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Arizona Republican announces run for House speaker, complicating McCarthy’s path

By Manu Raju and Melanie Zanona, CNN

House GOP Leader Kevin McCarthy’s bid for the speakership grew more complicated on Tuesday after a hard-right Republican announced his bid for the gavel next month, a move that could set off a messy floor fight and leave their party without a candidate who can win the 218 votes needed to become speaker.

Despite losing the House GOP Conference’s nomination to be speaker last month, Rep. Andy Biggs, the hard-right Arizona Republican and one-time leader of the House Freedom Caucus, announced he will be a candidate for the speakership when the full House votes on January 3.

“I’m running for Speaker to break the establishment,” Biggs wrote on Twitter. “Kevin McCarthy was created by, elevated by, and maintained by the establishment.”

To become elected speaker, McCarthy can only afford to lose four votes when the House meets next month. Last month when he defeated Biggs for his party’s nomination, McCarthy lost 31 votes despite winning 188. Now with Biggs’ candidacy, McCarthy detractors can vote for an alternative to run the new House, which will have 222 GOP seats.

If McCarthy can’t win 218 votes on the first ballot, it will go to multiple ballots until someone does — something that hasn’t happened in about a century.

Steve Scalise, the No. 2 House Republican, told CNN he won’t speculate about the possibility that he could emerge as a candidate for speaker on January 3 if McCarthy can’t get 218 votes to win the gavel.

“No, I’m not going to get into speculation,” Scalise said. “Obviously our focus is on getting it resolved by January 3. And there’s a lot of conversations that everybody has been having, Kevin, surely, with the members who have expressed concerns.”

“I think this is all theatrics,” said Rep. Tony Gonzales of Texas, a McCarthy supporter.

The move comes as the speakership fight has begun to overshadow their party’s plans in the majority, even as some in his conference have called on McCarthy to take a firmer stand on how he would run the House — including over raising the national debt limit — and as the California Republican on Tuesday night sketched out in lengthy detail on his website investigative plans for when Republicans get committee gavels and subpoena power next year.

In a closed-door meeting on Tuesday, House Republicans engaged in a back-and-forth over the speaker’s race, with McCarthy and his allies calling for the conference to come together over the speaker’s vote and his detractors pushing back, according to multiple GOP sources.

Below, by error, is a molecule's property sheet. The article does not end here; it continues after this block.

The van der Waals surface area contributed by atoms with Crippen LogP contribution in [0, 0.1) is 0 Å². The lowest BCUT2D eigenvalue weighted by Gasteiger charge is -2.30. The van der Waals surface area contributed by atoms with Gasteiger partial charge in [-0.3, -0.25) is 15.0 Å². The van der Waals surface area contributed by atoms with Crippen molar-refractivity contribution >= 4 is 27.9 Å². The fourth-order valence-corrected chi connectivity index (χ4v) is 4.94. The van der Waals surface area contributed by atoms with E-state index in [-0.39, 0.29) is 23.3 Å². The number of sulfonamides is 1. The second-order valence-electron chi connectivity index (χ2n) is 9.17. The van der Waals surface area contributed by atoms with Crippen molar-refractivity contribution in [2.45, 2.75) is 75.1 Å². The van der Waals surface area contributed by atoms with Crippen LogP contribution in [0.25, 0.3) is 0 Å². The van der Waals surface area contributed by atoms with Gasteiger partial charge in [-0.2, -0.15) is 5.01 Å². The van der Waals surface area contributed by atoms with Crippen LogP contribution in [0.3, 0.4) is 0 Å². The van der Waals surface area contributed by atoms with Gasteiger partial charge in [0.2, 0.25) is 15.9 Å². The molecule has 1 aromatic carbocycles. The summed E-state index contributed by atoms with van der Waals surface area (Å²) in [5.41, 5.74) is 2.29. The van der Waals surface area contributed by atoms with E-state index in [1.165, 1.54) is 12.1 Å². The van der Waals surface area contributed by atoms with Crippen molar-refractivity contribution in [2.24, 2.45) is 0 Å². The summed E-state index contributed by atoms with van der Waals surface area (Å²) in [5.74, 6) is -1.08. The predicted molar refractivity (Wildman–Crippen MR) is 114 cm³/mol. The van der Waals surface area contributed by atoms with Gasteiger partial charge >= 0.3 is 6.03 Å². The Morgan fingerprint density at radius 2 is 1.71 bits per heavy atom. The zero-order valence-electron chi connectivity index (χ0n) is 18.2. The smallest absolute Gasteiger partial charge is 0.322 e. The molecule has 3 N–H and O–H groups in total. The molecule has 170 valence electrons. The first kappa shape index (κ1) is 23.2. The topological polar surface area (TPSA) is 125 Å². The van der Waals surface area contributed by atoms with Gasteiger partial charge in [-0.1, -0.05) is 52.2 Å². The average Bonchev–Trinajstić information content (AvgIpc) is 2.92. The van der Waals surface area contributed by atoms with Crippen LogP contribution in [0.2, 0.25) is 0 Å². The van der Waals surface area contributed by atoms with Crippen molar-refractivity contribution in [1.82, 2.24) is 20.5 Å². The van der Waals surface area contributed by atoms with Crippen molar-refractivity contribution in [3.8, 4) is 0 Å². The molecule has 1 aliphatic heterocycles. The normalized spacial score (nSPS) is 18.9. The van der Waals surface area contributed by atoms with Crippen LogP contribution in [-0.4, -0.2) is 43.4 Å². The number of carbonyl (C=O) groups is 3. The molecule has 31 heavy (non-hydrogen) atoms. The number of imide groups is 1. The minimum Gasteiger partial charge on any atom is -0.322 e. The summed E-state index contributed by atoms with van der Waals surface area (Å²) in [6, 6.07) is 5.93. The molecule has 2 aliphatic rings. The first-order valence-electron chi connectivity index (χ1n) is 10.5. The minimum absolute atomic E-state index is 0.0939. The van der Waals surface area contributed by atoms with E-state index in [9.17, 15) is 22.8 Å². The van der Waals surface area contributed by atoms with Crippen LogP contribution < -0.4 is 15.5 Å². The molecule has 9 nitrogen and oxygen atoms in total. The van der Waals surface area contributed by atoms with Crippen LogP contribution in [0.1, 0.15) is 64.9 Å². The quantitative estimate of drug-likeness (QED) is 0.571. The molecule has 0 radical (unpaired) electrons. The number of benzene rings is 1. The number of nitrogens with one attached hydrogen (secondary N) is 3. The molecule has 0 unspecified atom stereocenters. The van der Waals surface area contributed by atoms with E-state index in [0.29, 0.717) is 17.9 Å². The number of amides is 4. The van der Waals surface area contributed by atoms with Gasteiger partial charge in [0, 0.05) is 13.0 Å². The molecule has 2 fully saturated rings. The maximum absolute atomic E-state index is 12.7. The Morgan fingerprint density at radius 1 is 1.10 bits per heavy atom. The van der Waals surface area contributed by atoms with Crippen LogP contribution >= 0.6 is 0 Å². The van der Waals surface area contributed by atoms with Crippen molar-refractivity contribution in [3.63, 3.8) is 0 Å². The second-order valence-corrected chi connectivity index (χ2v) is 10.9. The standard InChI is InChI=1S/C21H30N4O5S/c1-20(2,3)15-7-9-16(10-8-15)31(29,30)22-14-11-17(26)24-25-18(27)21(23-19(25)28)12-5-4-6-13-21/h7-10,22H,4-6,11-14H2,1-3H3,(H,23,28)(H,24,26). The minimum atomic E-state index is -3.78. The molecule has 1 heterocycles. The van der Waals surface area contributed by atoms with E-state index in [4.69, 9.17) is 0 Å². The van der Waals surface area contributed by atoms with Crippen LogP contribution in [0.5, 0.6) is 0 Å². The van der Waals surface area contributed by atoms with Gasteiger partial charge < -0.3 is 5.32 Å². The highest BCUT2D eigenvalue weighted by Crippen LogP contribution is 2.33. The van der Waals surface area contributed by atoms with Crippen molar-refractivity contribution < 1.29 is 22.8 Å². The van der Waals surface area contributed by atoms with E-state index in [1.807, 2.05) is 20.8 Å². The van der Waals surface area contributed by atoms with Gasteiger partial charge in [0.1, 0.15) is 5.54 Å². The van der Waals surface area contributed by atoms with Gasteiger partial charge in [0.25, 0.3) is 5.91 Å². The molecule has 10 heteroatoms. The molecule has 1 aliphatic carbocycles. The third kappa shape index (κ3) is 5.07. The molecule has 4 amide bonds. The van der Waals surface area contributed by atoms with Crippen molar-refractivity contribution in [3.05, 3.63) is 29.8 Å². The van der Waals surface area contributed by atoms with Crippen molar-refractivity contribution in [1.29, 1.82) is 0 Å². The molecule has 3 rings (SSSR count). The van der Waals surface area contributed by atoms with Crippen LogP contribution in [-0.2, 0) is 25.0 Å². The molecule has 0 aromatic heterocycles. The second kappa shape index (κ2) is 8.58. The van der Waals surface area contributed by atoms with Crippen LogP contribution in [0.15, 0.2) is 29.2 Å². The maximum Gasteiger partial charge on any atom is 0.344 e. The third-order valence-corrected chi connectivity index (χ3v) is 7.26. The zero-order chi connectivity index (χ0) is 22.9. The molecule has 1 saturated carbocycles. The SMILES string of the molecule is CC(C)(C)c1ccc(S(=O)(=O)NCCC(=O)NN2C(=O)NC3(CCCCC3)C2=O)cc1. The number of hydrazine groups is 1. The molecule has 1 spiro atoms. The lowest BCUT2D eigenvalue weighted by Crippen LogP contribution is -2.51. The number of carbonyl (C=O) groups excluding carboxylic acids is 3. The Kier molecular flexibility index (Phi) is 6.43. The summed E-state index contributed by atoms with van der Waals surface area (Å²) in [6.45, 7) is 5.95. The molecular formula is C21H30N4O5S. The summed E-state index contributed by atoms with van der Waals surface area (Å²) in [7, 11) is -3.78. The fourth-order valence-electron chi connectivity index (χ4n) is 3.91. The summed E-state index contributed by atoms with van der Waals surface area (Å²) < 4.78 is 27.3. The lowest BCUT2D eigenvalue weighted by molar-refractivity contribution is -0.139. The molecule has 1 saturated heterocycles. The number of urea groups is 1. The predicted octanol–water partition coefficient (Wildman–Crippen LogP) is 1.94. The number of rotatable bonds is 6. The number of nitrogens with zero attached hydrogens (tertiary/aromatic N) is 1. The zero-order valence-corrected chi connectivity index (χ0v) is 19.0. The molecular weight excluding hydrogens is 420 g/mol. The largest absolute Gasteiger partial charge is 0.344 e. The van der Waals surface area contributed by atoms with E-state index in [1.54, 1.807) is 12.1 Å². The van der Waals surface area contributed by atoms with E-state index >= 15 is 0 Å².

Even the time limits imposed at the microphones became an issue, as House GOP Conference Chair Elise Stefanik and Rep. Andrew Clyde of Georgia had an exchange over the matter, according to a source in the room.

After the testy back-and-forth, Rep. Tim Burchett of Tennessee attempted to bring some levity to the moment by joking that the only woman he lets disrespect him is his wife. He added that conference meetings are a waste of time and no one learns anything from them, a sentiment met with a round of cheers, sources said.

After the meeting, Rep. Marjorie Taylor Greene of Georgia — a controversial conservative and close ally of former President Donald Trump — confirmed she spoke up in favor of McCarthy and said she is “sick and tired” of the so-called “Never Kevin” movement, even though some of them are her friends. She urged them to back down, saying they’re going to look foolish if the floor fight delays their majority.

Yet some Republicans were not persuaded.

In the meeting, Rep. Ralph Norman of South Carolina told Republicans he wouldn’t be instructed over how to vote and that he would take the next 28 days and decide on his own, according to GOP sources. Norman confirmed his closed-door comments.

“It should be testy,” Norman told CNN. “We’re getting to elect the No. 1 job in the country.”

Rep. Chip Roy, the Texas Republican, defended the effort by hardline Republicans to extract concessions from McCarthy and potentially send the House speaker’s race into multiple ballots on January 3. Roy has not said how he would vote.

“It’s nothing new in our history,” Roy said. “This is normal, we’re having a debate, just like, by the way, the Democrats did last time, remember? I mean, there was an enormous discussion heading into the Speaker’s race in the last Congress about the Democrats” who were voting against Nancy Pelosi, though most ultimately did.

This story has been updated with additional details.

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CNN’s Annie Grayer and Zachary Cohen contributed to this report.

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